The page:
May 20

Who was the subject of an advertisement in a colonial American newspaper published 250 years ago this week?

Pennsylvania Packet (May 18, 1772).

“RUN AWAY … a Negro Man, named PETER.”

This advertisement testifies to both the mobility of enslaved people who liberated themselves by fleeing from their enslavers and the efforts of enslavers to capture and return to bondage fugitives seeking freedom.  Peter, “a Negro Man … of a yellow complexion,” escaped from Patrick Simpson’s plantation near Charleston, South Carolina, in the late spring or early summer of 1771.  Nearly a year later, an advertisement describing Peter ran in the Pennsylvania Packet.  The dateline in the advertisement indicated that it had originated in New York, not Charleston.  Hallett and Hazard, merchants who presumably operated on behalf of Simpson, informed readers that they would receive “TEN DOLLARS REWARD” for apprehending Peter and securing him “in any [jail] in Pennsylvania or New-Jersey” and notifying local agents in Philadelphia or Princeton.

What prompted Simpson to believe that Peter might have made it to Pennsylvania, New Jersey, or any of the neighboring colonies?  The advertisement described him as a “sensible, plausible fellow” and indicated that he spoke “very proper E[n]glish.”  Peter may have been able to pose as a free man as he made his way north, especially if it was obvious from his speech that he was “country born” rather than “new” from Africa.  When Simpson could not locate Peter in South Carolina, he might have suspected that he made his way to another colony.

In his attempt to capture and once again enslave Peter, Simpson enlisted the aid of both local agents and the general public.  Hallett and Hazard in New York, Peter Wikoff in Philadelphia, and Peter Gordon in Princeton all assisted Simpson, but the advertisement also called on others to engage in surveillance of Black men they encountered to assess if any of them matched the Peter’s description.  That meant observing their physical characteristics, their clothing, and their comportment as well as assessing their speech.  John Dunlap, the printer of the Pennsylvania Packet, also aided Simpson, earning revenues when he published the advertisement.  Capturing Peter was not simply a local matter, one confined to newspaper notices published in South Carolina and readers in that colony.  Instead, Simpson relied on an extensive apparatus as he sought to once again deny Peter his liberty.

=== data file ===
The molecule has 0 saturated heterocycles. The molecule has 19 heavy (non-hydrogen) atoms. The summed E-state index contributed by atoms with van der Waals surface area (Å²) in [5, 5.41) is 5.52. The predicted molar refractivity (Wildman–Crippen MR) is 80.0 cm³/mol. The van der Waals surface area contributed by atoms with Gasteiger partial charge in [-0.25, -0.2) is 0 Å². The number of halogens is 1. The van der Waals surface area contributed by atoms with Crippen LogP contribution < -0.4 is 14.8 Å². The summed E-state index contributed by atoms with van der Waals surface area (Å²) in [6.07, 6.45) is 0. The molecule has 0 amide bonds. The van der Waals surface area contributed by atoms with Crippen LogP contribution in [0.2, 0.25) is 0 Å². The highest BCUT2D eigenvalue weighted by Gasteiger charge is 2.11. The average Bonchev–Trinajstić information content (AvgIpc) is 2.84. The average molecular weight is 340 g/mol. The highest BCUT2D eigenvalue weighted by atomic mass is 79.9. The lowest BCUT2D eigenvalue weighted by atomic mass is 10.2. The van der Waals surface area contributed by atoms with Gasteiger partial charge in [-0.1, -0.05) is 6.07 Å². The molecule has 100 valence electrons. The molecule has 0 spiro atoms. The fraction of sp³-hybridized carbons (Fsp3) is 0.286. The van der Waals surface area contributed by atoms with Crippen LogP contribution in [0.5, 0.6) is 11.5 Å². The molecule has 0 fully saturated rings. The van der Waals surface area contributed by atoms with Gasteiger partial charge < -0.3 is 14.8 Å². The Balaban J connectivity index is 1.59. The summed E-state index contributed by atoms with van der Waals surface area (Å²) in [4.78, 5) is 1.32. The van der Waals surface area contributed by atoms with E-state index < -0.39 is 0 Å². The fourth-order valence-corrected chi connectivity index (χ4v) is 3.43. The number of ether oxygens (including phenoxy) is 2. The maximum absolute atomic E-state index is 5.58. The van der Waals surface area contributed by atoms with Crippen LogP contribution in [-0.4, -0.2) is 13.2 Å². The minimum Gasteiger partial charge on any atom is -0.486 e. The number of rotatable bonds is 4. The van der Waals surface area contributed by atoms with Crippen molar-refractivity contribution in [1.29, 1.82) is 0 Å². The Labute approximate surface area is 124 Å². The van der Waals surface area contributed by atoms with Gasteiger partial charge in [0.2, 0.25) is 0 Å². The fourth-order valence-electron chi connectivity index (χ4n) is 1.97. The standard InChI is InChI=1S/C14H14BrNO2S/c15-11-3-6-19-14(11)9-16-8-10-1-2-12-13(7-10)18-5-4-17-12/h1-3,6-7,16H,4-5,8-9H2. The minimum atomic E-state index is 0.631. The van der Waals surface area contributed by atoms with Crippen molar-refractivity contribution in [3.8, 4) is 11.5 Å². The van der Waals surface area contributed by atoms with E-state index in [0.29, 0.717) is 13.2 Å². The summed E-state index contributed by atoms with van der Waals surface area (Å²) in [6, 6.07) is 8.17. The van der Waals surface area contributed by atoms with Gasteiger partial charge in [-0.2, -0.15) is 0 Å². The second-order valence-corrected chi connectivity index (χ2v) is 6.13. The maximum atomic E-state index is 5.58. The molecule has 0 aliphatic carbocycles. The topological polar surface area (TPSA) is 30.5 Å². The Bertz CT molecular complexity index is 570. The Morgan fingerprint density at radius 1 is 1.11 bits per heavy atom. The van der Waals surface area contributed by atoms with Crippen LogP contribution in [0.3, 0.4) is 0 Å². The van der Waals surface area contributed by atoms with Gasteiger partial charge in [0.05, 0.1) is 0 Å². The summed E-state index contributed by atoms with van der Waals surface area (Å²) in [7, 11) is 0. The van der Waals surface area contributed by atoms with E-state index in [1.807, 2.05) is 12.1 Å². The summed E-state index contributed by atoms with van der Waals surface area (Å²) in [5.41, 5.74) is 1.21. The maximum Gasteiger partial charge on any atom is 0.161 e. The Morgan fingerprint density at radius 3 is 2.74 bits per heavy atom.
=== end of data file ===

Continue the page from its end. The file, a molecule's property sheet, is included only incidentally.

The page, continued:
January 5

What was advertised in a colonial American newspaper 250 years ago this week?

New-York Journal (January 2, 1772).

“A large assortment of Goods.”

Earlier this week, the Adverts 250 Project featured several advertisements from the January 3, 1772, edition of the Connecticut Journal and New-Haven Post-Boy that made appeals to consumer choice by deploying words and phrases like “great assortment,” “general assortment,” “quantity,” and “all kinds.”  None of those advertisements, however, included lists of goods to demonstrate the range of merchandise available.  Almost simultaneously, merchants and shopkeepers in New York ran advertisements in the New-York Journal that not only promoted “a large Assortment of Goods” but also enumerated scores of items.

Such was the case in an advertisement inserted by Hallett and Hazard for their store on Hanover Square.  In a catalog of their merchandise, they listed everything from “Died pillows” and “Table cloths” to “Mens superfine white and marbled ribb’d worsted hose” and “Womens and childrens white and purple mitts and gloves” to “Candlesticks” and “Brass knobs.”  For some items, they used brackets to draw attention to the many varieties in stock.  For instance, Hallett and Hazard offered “Gold basket[,] Campaign and Death head” buttons and “Silk and cotton romal[,] Bandannoe[,] Mallabar[,] Barcelona[,] Printed[,] Ghenting[,] Scots and Black gauze” handkerchiefs.”  The extensive advertisement filled three-quarters of a column.  Elsewhere in the same issue, Thomas Pearsall placed a similar advertisement that also extended three-quarters of a column.  Both advertisers made their notices easier for prospective customers to navigate by creating two columns with only one or two items on each line and a dividing line running down the center.

Such advertisements certainly cost more than making declarations about “a large Assortment of Goods.”  The colophon for the New-York Journal stated that “Advertisements of no more Length than Breadth are inserted for Five Shillings, four Weeks, … and larger Advertisements in the same Proportion.”  For Hallet and Hazard, that meant that their advertisements cost at least three times as much as they would have paid for a standard square of space.  The merchants presumably considered it worth the additional investment to demonstrate all the choices they offered to consumers.